How Steve Weindel Redesigned Air Travel

Eight Sparks of Inspiration.

How Steve Weindel Redesigned Air Travel
Photographs Jason Madara


AS A GLOBE-TROTTING principal designer at architecture giant Gensler, Steve Weindel is not unfamiliar with the drudgery of air travel. But with the design of San Francisco International Airport’s newly renovated Terminal 2, which opened in April, he believes he has built a winning experience. “We strived to completely turn things around,” Weindel says. That includes big moves — like an expansive post-security seating area filled with art — and green ambitions. “It’s on track to be the first LEED Gold terminal in the U.S.,” he says, pointing to extensive natural light, energy-saving ventilation, paperless ticketing systems, toilets that use reclaimed water, and local- and organic-food vendors. But for all those progressive ideas, Weindel trusts the tried and true when it comes to an architect’s tools.

Architectural models

In a modern world of digital renderings, Weindel stresses the importance of physical models [1]. “Architecture is three-dimensional — there’s no substitute when it comes to really studying spatial aspects.”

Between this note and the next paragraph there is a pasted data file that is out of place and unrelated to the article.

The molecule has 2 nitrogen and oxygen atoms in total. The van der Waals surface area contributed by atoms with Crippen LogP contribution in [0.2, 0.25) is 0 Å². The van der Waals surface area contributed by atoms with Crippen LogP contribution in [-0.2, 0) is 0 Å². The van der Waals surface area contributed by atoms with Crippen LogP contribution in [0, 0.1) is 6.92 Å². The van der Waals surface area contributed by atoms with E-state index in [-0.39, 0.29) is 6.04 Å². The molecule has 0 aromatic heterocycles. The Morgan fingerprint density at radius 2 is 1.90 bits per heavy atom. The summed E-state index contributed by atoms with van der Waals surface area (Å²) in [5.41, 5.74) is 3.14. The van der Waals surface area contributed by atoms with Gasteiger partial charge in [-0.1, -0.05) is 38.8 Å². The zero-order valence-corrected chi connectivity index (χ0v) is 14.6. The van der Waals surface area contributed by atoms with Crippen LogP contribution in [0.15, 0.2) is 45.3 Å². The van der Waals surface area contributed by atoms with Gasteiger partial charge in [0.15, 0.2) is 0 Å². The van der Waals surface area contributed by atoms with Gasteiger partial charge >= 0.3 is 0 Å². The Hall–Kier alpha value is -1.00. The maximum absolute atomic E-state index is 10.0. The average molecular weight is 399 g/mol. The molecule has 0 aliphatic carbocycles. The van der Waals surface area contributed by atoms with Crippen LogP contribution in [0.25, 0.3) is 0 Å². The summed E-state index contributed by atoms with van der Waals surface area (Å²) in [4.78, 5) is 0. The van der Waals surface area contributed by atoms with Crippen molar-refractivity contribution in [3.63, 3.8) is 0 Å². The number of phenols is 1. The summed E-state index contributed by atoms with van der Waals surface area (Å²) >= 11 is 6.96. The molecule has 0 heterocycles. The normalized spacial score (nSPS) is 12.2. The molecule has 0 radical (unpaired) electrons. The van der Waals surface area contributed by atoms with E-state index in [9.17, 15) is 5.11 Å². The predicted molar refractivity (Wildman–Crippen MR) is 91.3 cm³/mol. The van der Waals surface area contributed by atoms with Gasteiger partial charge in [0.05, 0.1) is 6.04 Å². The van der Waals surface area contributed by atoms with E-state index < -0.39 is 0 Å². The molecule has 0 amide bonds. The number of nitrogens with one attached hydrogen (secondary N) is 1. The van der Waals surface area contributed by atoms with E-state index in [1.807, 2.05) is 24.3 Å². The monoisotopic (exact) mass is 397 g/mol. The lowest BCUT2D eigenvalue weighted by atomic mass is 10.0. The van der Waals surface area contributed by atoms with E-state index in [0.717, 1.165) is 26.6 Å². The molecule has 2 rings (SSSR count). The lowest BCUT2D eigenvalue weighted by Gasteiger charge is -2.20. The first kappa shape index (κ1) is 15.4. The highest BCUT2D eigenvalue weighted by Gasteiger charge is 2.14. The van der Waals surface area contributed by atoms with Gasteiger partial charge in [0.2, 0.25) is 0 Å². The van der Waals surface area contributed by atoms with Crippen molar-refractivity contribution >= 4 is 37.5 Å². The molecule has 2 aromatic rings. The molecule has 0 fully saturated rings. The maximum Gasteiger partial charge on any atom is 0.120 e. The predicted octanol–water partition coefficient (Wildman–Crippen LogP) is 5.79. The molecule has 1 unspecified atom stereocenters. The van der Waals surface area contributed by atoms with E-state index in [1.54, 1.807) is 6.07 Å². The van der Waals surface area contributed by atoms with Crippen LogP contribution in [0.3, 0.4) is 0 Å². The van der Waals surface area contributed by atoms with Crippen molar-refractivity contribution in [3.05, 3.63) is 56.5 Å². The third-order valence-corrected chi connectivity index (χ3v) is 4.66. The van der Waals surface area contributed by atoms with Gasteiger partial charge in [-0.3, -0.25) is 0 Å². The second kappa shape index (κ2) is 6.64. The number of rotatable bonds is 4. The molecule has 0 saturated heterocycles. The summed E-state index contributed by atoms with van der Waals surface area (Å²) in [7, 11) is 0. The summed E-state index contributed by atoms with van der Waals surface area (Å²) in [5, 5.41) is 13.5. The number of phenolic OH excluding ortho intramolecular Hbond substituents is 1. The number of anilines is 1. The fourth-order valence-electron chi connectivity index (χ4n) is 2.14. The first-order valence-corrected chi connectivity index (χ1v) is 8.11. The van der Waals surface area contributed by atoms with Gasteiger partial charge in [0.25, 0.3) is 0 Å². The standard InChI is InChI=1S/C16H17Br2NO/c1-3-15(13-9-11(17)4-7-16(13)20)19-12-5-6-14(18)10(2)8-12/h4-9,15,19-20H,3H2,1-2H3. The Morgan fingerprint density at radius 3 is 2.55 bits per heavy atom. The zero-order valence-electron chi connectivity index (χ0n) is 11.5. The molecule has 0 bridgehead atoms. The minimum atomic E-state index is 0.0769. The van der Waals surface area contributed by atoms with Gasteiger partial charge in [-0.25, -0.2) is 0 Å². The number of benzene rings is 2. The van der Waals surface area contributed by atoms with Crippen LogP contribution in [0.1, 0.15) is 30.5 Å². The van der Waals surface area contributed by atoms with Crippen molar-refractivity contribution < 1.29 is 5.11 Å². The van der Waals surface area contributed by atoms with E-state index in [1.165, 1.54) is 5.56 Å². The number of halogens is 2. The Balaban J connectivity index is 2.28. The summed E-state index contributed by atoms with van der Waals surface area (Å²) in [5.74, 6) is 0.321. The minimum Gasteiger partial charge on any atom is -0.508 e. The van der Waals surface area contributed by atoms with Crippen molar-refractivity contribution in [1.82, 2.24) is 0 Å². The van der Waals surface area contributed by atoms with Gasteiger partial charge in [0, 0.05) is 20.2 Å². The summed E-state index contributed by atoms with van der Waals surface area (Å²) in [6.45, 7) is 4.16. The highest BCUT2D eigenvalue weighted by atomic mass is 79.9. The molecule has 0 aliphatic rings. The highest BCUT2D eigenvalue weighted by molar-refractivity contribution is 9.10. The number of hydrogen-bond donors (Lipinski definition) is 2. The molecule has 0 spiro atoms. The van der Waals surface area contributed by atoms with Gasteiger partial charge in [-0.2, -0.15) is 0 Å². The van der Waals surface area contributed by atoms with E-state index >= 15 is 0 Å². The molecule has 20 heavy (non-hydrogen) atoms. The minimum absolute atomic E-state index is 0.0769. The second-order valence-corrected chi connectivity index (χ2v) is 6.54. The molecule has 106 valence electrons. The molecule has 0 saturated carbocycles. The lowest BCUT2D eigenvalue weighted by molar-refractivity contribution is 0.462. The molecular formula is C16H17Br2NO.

Carved fisherman figure

“The story of the Inuit tribe that makes these carvings [2] is really tragic,” says Weindel. “They live on this very thin island off the north coast of Alaska, and because of global warming, it is slowly disappearing. This reminds me that what we do has a huge impact on the earth.”

Eames photo

Kept at Weindel’s desk, this shows a mountain of parts used in Eames chairs [3]. “My favorite quote about design is from Charles Eames,” he says. ” ‘Thinking of how a chair looks comes pretty far down the list of things I worry about when designing one.’ Beauty comes from solving the problem.”


Alvin architectural scales

The big brothers of ordinary rulers, these scales [4] help architects measure and draw building plans. Weindel’s vintage models have been through years of abuse but are still going strong. (From $11,

Addfeet Junior

“One of my first jobs was checking shop drawings for stone paving,” says Weindel, who bought this abacus-like machine [5] to help with the task. “There was no calculator back then that could add up fractions of inches and turn them into feet. This does it.” ($75,

Prismacolor pencils

Weindel always keeps this brand of colored pencils [6] nearby. “There’s nothing like them,” he says. “When CAD was becoming common, clients would ask, ‘Why aren’t you using the computer on my projects?’ We’ve come full circle. They love hand-drawn work again.” ($19 a set,


Weindel’s son and daughter love jumping off of rocks into water. Over the years, he’s amassed almost two dozen photos of them in free fall [7]. “They’re risk takers,” he says. “These photos remind me to take a risk every now and then.”

Calligraphy brushes

Though Weindel is struggling to learn Chinese calligraphy — “I’m an amateur at best,” he says — he keeps these brushes from Hong Kong [8] in a glass jar on his desk. As sculptural pieces, they serve as examples of “how beautiful simple things can be.”